How a Biocatalyst Might Boost the Growth of Microalgae

Anja Hemschemeier is investigating the detailed processes that take place in alg
Anja Hemschemeier is investigating the detailed processes that take place in algae. RUB, Marquard
A sensor for nitrogen could be hidden behind the extension of an enzyme for the breakdown of starch. If this sensor detects a high level of nitrogen, algal growth switches into turbo mode.

Living organisms consist to a large extent of carbon (C) and nitrogen (N) compounds. These have to be taken in with food or, in the case of plants, produced through photosynthesis. A previously mysterious extension of a starch-degrading enzyme in algae could be a kind of sensor to determine how much nitrogen is currently available. If there is plenty of it, the algal cells quickly release many building blocks for their growth. The research team led by Dr Anja Hemschemeier and Dr Lisa Scholtysek from the Photobiotechnology Group at Ruhr University Bochum, Germany, reports in the journal Plant Direct from June 20, 2024 .

A Starch-Degrading Biocatalyst as a Nitrogen Sensor

The optimal composition of a living cell is made up of a certain ratio of C and N, but the quantities of these elements in our diet and in the environment of plants and algae are usually not that perfectly balanced. Therefore, living organisms must tune their metabolism and chemical composition to the availability of these - and other - chemical building blocks.

In plant-like organisms, C-containing molecules that are not immediately utilized are stored as starch. Various types of biocatalysts - also termed enzymes - release C skeletons from starch when they are needed as building blocks or as energy source. One of these enzymes is alpha-amylase, which Anja Hemschemeier’s research team investigated from the microalga Chlamydomonas reinhardtii.

In the process, the team made a surprising discovery: "The enzyme has an extension that is not needed for starch degradation", explains Anja Hemschemeier, who headed the study. "This protein part has already been discovered in a similar form in many different enzymes, where it usually regulates the function of the biocatalyst. Commonly, this protein part senses small compounds that play a role in the corresponding metabolic pathway, so that its speed can be adjusted and coordinated with other pathways."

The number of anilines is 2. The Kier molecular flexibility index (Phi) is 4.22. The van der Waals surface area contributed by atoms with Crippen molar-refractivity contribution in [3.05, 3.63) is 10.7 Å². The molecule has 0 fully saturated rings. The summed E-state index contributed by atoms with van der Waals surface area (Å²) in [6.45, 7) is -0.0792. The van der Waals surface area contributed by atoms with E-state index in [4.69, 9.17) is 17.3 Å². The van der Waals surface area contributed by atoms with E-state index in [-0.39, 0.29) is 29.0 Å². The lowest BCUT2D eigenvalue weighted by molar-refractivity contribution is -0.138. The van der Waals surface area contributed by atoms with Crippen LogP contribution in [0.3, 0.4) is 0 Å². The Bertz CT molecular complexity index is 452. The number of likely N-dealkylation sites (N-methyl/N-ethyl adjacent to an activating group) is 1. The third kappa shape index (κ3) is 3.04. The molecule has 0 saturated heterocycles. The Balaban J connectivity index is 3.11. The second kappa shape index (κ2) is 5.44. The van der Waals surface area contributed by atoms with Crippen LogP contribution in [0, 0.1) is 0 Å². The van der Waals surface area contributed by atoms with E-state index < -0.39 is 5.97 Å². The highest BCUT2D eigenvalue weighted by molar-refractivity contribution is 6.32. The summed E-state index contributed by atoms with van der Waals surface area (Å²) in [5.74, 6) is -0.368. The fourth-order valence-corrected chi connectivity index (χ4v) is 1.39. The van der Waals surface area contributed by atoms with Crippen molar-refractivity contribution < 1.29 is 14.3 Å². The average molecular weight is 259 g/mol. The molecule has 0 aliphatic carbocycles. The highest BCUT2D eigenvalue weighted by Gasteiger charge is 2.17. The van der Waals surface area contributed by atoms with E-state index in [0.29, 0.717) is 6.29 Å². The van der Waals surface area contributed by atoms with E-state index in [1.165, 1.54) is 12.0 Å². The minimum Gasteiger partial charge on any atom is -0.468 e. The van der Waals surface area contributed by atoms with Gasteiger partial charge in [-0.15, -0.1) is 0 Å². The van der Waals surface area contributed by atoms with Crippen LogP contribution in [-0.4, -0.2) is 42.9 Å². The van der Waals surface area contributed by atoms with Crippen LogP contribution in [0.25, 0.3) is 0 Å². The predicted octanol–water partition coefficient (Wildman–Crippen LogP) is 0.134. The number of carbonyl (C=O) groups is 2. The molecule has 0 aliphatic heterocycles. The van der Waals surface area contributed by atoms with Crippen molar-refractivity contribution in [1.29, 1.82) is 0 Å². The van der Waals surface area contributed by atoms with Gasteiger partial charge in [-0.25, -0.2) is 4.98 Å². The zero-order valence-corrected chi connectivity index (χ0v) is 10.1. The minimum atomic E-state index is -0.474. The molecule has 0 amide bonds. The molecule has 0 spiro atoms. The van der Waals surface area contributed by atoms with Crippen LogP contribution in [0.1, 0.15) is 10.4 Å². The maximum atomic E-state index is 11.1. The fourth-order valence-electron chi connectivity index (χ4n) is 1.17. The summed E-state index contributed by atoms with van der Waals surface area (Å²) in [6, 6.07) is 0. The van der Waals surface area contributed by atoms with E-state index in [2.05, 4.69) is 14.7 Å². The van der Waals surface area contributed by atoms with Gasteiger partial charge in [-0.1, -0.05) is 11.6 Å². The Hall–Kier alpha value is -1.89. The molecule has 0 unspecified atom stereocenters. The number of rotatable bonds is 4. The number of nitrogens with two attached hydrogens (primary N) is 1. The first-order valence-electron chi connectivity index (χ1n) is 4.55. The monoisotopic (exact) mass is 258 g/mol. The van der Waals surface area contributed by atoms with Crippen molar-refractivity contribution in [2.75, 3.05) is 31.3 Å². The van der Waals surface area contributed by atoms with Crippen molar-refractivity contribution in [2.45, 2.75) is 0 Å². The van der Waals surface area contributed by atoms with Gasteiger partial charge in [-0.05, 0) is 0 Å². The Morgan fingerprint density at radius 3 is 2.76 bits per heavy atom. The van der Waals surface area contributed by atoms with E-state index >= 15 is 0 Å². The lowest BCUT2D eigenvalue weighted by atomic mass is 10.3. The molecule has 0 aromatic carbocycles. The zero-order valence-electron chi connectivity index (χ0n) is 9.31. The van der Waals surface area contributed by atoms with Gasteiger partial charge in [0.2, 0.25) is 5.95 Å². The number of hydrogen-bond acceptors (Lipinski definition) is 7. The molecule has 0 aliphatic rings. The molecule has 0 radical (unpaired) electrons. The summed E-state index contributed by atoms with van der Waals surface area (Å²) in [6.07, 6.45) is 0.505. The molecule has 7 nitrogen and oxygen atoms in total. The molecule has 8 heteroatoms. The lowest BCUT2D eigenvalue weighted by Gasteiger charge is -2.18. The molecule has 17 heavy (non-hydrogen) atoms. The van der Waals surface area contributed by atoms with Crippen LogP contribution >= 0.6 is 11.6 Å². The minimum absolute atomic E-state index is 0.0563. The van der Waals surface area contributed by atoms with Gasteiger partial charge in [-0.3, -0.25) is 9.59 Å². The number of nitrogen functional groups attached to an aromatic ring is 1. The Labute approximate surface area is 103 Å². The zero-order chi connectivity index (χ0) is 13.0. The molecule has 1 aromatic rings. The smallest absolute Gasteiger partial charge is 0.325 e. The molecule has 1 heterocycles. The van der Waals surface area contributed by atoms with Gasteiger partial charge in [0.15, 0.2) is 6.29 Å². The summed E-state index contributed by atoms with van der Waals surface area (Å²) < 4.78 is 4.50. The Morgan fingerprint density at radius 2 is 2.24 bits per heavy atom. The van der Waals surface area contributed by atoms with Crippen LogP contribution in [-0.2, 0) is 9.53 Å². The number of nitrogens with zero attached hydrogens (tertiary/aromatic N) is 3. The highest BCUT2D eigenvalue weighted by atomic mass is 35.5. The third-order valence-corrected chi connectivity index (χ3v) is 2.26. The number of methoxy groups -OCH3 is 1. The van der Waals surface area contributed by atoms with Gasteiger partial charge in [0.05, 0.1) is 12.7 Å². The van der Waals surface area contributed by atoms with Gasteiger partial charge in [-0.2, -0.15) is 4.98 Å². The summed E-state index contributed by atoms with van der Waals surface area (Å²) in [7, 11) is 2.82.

Lisa Scholtysek, lead author of the study, tested the effect of many different substances on the activity of this amylase. Finally, she identified one that noticeably increased the activity of the enzyme, namely the amino acid glutamine. This N-containing compound is a building block of proteins. In many organisms, glutamine is also the first product of N assimilation and serves both as the primary N source and as a signal for how much N is available for biosynthetic pathways.

An Alpha-Amylase as Growth Booster?

To date, this combination of starch-degrading enzyme and glutamine sensor has not been described in literature. Still, based on bioinformatic analyses conducted by the researchers, many microalgae appear to possess this specific combination. "Our research is still in its infancy," says Anja Hemschemeier. "So far, we have studied this effect only at the level of the isolated biocatalyst from Chlamydomonas. An important next step is to study it in living algae."

However, the researchers have a hypothesis: "It is conceivable that this alpha-amylase registers when a lot of nitrogen is present. Then, it accelerates the release of C scaffolds from starch for the production of N- and C-containing cell components." This could optimize cell growth when the algae encounter optimal conditions.

Lisa Scholtysek, Ansgar Poetsch, Eckhard Hofmann, Anja Hemschemeier: The Activation of Chlamydomonas reinhardtii Alpha Amylase 2 by Glutamine Requires its N-terminal Aspartate Kinase-Chorismate Mutase-tyrA (ACT) Domain, in: Plant Direct 2024, DOI: 10.1002/pld3.609

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